A few basic stats might help.

    Trading as Sullivan’s Farm on YouTube

  • Registered Users Posts: 12,062 ✭✭✭✭Danzy

    This is the reality, an ideological opposition to agriculture is at the heart of most of the politics across Western Europe.

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  • Registered Users Posts: 868 ✭✭✭bb12

    the reality is this is all an agenda to get rid of all small farms and pretty much every individual farmer...they want corporations in control of all the food while the farm land prices may collapse, the big boys are patiently waiting in the wings to snap every last piece of it up..they've got all the time in the world and in the meantime are actually funnelling and organising the slow collapse.

    happening everywhere in the western world...look at how the amish are being attacked in the US..a chemical derailment that destroys the soil for hundreds of years right in the heart of amish farmland...regulations to stop them selling meat and produce to the public with the threat of huge jail sentences....not to mention the dutch farmers...these boys are starting small and slowly working their way up the ladder..

  • Registered Users Posts: 2,366 ✭✭✭Shoog

    Plenty of beef and dairy farmers using copious amounts of artificial fertilizer.

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  • Registered Users Posts: 912 ✭✭✭minerleague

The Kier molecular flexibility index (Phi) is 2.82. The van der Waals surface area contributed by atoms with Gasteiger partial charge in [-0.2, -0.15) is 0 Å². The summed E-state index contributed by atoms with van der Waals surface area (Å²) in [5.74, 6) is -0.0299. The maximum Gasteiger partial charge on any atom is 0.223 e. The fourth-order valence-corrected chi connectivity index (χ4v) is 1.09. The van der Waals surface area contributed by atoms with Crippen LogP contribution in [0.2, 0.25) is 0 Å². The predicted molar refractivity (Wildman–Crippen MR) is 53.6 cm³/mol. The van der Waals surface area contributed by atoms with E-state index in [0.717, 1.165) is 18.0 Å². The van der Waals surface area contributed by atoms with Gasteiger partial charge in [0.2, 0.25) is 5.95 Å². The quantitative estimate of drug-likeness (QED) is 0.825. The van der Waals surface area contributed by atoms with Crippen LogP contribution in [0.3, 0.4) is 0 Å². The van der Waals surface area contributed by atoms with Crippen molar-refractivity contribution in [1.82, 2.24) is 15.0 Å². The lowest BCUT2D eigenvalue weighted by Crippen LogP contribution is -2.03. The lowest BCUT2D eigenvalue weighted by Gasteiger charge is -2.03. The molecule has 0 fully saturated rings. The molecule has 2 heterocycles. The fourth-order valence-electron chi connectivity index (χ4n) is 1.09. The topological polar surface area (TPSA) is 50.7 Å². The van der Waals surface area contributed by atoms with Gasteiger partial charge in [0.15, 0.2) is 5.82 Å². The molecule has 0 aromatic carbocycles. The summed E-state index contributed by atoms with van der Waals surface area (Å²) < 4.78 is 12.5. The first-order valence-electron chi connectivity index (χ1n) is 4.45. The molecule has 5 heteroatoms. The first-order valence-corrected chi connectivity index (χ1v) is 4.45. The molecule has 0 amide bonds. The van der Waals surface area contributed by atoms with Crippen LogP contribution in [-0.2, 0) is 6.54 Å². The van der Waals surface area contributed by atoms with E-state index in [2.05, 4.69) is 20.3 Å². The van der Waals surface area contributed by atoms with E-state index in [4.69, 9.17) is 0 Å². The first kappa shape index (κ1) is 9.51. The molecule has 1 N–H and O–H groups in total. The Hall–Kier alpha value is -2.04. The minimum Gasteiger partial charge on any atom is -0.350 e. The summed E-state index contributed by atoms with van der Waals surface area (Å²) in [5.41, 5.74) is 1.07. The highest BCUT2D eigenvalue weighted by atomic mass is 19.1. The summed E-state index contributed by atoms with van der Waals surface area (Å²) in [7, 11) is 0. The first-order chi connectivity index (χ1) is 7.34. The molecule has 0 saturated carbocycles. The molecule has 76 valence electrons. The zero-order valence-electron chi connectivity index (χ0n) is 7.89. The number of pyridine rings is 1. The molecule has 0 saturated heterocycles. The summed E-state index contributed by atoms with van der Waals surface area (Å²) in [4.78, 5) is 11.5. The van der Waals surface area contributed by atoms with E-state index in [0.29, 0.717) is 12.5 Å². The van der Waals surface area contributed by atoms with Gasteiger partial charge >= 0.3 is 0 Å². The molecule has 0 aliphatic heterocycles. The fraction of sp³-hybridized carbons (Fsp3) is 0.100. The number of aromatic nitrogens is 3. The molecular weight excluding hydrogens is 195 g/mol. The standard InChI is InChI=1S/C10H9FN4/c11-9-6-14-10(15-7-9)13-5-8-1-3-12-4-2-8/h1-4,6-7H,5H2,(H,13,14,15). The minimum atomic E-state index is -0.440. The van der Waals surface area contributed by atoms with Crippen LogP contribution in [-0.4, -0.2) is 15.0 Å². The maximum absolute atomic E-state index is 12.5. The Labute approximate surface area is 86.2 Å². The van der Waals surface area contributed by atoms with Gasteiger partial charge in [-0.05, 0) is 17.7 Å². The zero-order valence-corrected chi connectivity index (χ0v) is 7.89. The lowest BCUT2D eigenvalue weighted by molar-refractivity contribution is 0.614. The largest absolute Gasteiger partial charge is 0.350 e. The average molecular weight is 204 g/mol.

Is it possible to move from 250kg H/ ha to 220 just by exporting slurry? Good few new organic farmers now can take slurry from conventional farms I believe ( as well as tillage farmers? )

    edit to say just see now this was answered in beef price thread already

    Post edited by minerleague on

  • Moderators, Society & Culture Moderators Posts: 2,681 Mod ✭✭✭✭K.G.

    I wonder could you dna the pollution in the water to see where the pollution came would conclusively prove where the issues are coming from

  • Registered Users Posts: 2,366 ✭✭✭Shoog

    The fact that the decline in water quality tracks both the areas where intensive beef/diary takes place and worsens in lock step with cattle numbers increasing is the basis of the attribution.

  • Registered Users Posts: 2,366 ✭✭✭Shoog

    If you mean I would like to see pollution end then yes I have my own agenda.

  • Registered Users Posts: 2,366 ✭✭✭Shoog